def sellHouse(buyer, seller, contract):...

Is buyer the id of a person, the name of a person, a person object, which subclass in my person hierarchy? Sure I could encode the types of everything in the names. But what if I change the type? Then I'd have to change all the names.

To find out what all the names mean I have to go read the documentation. I'm just too lazy for that, so I'll stay with Java for the time being.

-Alexander

Dan Pierson

Posts: 5
Nickname: dlpierson
Registered: Mar, 2003

Re: Python and the Programmer Posted: Jun 5, 2003 9:17 AM
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> My view is somewhat conservative, though. I think a great
> "development platform" is made of 4 equally important
> ingredients:
> ...
> 2. Powerful and rich API (sockets, IO, regex, RPC, XML,
> Graphics, Transactions, HTTP, RDBMS interface, etc ...)

Python also has a rich and powerful set of libraries. The key phrase is "batteries included".

> 3. IDE (Refactoring, Search, Debugging) support

There are some Python IDEs (Idle, PythonWin, Boa onstructor, Bicycle Repair Man, Wing, etc.) but Java currently leads here.

It would certainly be possible to build Eclipse support for Python. I've toyed with the idea for Jython (Python implemented in Java that can smoothly interoperate with Java and compile to Java byte codes).

> 5. Performance is an issue for way to many real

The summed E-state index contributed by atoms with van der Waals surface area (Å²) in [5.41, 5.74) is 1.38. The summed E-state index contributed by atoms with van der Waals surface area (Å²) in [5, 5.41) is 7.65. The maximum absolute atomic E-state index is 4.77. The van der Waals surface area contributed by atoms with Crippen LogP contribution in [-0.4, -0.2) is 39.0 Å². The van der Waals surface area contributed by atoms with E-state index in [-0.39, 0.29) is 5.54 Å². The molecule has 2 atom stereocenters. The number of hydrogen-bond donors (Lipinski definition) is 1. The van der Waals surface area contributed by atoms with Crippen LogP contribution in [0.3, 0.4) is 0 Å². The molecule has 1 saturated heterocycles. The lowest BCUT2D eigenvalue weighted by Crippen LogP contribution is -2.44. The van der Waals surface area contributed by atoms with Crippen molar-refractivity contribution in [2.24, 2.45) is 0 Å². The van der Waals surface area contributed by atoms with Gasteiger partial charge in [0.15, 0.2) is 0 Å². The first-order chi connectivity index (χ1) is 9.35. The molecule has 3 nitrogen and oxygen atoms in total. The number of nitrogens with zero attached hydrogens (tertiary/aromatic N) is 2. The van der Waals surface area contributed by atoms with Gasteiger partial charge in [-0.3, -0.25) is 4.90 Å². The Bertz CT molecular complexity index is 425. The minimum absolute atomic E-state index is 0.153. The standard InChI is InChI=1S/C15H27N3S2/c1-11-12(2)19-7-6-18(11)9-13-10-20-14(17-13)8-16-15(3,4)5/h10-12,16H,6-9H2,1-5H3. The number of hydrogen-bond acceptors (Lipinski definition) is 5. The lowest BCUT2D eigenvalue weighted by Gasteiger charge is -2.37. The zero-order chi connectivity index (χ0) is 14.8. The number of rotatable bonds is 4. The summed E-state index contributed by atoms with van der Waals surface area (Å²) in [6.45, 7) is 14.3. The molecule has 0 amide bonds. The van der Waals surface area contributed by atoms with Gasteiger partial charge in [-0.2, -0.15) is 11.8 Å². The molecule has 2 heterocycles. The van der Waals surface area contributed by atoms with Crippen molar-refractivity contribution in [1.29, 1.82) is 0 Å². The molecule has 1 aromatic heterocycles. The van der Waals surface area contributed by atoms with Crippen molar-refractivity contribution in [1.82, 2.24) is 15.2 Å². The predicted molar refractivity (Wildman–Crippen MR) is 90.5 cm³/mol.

> applications! Please hear me! If a language makes Floats
> first class object sacrificing performace, then no, I
> won't implement my 3D rendering toolkit in it! Sorry!

Yes, but... Performance is important. Python is slower than Java. Global weather simulation research was being done in Python three years ago. How does this match up? The Numeric Python module performs very efficient computations on numeric arrays while the interpreted Python steers the computations.

While there are certainly some tasks for which Python is too slow they are almost never all of an application. The general Python approach to this problem is:

1. Write application.

2. Profile and measure.

3. Adjust algorithms as needed.

4. Profile and measure

5. Rewrite critical parts in C (or Java if you're using Jython). Notice that this is done only after improving the algorithms because the potential gains from algorithmic speedup are much greater than from a low level rewrite. These days this step is frequently replaced by: use common module XXX that already does the rewrite.

Dan Pierson